Search across Fields in Views using Combine Fields Filter in Drupal 8

I was recently looking at all the default views that come with Drupal 8. For people who don’t know, the Views module is part of Drupal 8 core. In Drupal 7 and below it’s the most installed module so during Drupal 8’s development it was decided to move Views into core.

During my exploration into all of the default Views, I noticed that in the People (User) view there was a filter called “Combine fields filter”.

Want to learn about Views? Read Build a Blog in Drupal 8: Using Views or watch it as part of our FREE Drupal 8 Site Building course.

Now just a quick side note, if you’re new to Drupal and Views I’d highly recommend you spend time walking through all of the default views and see how they were configured. You can learn a lot just by seeing how things are set up.

The “Combine fields filter” does a pretty cool thing. It allows you to search across multiple fields or put another way, it allows you to combine fields and then filter by their combined value.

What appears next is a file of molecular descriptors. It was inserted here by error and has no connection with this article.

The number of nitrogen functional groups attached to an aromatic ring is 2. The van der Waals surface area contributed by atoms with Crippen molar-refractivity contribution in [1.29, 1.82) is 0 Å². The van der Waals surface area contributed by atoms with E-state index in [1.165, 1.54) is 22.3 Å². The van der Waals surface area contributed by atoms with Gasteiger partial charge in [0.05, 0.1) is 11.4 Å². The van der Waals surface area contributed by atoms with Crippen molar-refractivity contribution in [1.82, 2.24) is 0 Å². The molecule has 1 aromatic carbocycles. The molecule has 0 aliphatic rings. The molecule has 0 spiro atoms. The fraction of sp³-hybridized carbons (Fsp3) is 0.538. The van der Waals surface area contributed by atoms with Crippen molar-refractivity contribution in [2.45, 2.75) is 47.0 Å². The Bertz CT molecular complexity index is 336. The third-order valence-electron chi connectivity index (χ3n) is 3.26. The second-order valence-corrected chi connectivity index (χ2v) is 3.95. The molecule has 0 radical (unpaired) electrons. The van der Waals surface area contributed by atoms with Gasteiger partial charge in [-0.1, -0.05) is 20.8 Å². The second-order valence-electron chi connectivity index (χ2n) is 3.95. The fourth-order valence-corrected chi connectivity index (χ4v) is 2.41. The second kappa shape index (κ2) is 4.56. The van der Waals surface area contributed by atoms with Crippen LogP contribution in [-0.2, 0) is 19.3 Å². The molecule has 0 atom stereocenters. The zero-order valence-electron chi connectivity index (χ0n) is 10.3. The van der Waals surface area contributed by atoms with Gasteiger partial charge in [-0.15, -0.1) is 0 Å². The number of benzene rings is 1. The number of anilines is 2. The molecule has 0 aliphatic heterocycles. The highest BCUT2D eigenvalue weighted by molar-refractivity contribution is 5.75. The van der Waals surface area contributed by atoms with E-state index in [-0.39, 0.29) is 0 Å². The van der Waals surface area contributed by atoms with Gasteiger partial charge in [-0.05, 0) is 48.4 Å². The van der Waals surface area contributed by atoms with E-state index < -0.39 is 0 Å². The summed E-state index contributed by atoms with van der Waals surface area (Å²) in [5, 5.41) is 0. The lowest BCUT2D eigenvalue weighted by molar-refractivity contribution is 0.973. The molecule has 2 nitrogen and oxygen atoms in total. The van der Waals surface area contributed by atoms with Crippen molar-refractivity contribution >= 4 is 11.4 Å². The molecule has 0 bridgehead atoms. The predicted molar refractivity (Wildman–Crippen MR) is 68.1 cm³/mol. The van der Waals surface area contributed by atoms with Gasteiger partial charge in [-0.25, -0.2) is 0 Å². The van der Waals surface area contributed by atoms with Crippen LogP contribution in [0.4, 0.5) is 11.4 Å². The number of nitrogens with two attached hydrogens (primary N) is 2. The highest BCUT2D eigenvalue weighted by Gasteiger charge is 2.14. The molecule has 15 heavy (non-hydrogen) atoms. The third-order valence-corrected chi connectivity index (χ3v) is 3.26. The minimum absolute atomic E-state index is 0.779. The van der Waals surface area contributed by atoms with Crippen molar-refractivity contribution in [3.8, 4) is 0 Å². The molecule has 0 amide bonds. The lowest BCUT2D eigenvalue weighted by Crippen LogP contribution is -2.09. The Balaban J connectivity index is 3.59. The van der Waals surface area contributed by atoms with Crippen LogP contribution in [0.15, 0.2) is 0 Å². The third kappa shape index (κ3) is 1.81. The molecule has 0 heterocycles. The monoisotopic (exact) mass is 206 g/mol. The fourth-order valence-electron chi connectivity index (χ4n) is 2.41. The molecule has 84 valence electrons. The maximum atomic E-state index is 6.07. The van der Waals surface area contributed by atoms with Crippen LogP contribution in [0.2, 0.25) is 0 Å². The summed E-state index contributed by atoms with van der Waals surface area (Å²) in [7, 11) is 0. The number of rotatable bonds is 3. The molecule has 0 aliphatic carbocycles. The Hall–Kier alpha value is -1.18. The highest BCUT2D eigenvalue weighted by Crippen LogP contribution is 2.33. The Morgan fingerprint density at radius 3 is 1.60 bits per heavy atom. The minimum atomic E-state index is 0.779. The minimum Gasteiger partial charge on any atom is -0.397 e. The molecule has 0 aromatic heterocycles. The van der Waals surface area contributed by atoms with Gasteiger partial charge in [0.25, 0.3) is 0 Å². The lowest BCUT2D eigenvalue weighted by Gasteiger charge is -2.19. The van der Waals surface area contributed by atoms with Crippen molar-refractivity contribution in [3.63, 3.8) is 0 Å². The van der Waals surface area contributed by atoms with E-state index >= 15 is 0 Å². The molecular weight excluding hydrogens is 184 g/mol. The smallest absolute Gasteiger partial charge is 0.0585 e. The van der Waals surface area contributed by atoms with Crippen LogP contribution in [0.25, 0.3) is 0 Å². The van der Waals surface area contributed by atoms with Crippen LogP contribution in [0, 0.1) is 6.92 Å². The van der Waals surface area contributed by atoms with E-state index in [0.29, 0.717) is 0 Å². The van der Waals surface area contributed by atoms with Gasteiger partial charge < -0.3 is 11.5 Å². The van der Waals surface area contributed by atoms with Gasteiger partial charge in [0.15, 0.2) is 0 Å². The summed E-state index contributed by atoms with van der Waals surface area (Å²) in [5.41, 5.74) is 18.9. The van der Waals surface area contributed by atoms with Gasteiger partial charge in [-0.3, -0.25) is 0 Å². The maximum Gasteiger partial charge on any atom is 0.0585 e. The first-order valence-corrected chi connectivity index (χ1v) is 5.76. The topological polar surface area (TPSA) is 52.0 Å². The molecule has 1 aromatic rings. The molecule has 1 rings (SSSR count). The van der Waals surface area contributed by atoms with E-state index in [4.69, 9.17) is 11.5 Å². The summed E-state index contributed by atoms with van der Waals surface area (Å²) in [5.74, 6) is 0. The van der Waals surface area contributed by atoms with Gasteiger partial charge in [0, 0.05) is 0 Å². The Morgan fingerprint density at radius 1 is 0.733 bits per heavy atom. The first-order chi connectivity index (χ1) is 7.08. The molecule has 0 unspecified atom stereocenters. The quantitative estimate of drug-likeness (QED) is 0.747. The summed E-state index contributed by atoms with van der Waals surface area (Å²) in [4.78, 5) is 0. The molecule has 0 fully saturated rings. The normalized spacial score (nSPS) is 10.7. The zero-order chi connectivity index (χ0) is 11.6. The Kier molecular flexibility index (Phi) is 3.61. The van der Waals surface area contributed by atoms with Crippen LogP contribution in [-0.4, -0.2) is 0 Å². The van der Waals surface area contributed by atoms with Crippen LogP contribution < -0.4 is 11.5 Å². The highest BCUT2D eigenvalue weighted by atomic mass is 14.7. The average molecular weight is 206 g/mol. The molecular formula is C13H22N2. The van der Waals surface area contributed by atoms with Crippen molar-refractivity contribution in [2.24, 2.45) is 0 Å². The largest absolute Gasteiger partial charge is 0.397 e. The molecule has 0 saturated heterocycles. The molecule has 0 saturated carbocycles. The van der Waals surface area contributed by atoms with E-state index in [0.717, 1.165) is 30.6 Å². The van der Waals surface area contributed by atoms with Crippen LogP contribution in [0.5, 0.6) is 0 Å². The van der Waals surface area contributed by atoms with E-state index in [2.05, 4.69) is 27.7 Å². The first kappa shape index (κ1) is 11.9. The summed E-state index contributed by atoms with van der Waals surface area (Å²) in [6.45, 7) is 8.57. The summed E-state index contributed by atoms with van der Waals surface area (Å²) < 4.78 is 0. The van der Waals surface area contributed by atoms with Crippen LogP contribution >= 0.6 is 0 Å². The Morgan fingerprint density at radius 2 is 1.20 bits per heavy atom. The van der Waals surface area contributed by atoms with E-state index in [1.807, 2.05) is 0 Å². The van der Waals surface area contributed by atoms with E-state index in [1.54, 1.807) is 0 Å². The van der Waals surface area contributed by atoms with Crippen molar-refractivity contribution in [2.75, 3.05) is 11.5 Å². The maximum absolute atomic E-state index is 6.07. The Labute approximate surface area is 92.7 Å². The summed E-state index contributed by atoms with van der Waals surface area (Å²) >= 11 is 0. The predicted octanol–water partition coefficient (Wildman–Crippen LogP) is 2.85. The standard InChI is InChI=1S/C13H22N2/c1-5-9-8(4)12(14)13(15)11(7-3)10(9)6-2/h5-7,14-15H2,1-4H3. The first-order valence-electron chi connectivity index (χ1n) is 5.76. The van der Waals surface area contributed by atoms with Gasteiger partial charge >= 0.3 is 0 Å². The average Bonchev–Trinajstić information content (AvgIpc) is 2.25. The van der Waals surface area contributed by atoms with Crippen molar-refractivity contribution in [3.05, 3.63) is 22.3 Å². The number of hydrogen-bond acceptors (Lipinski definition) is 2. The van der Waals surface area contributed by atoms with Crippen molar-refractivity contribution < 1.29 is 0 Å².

New Media Management Functionality in Drupal 8.6

Drupal has got new media management functionality in 8.6. In the above video, you demonstrate what new media functionality we have in Drupal 8.6.

Thanks to the Media in Drupal 8 Initiative, media handling in Drupal has been getting better with every new Drupal 8 release. In 8.4 we got the experimental core Media module. Then in 8.5, the module moved from experimental to stable and now it’s the recommended way for storing media assets. Now in Drupal 8.6 we get a few extra goodies such as oEmbed support, a Remote video media type and a media library.

Drupal CLI: Drush and Drupal Console

Drupal Console and Drush are two command line (CLI) tools built for Drupal. For a long time Drush was the only CLI tool and it was very useful for managing Drupal sites. Common tasks you’d do with Drush are rebuild caching, installing sites, import/export configuration and so much more.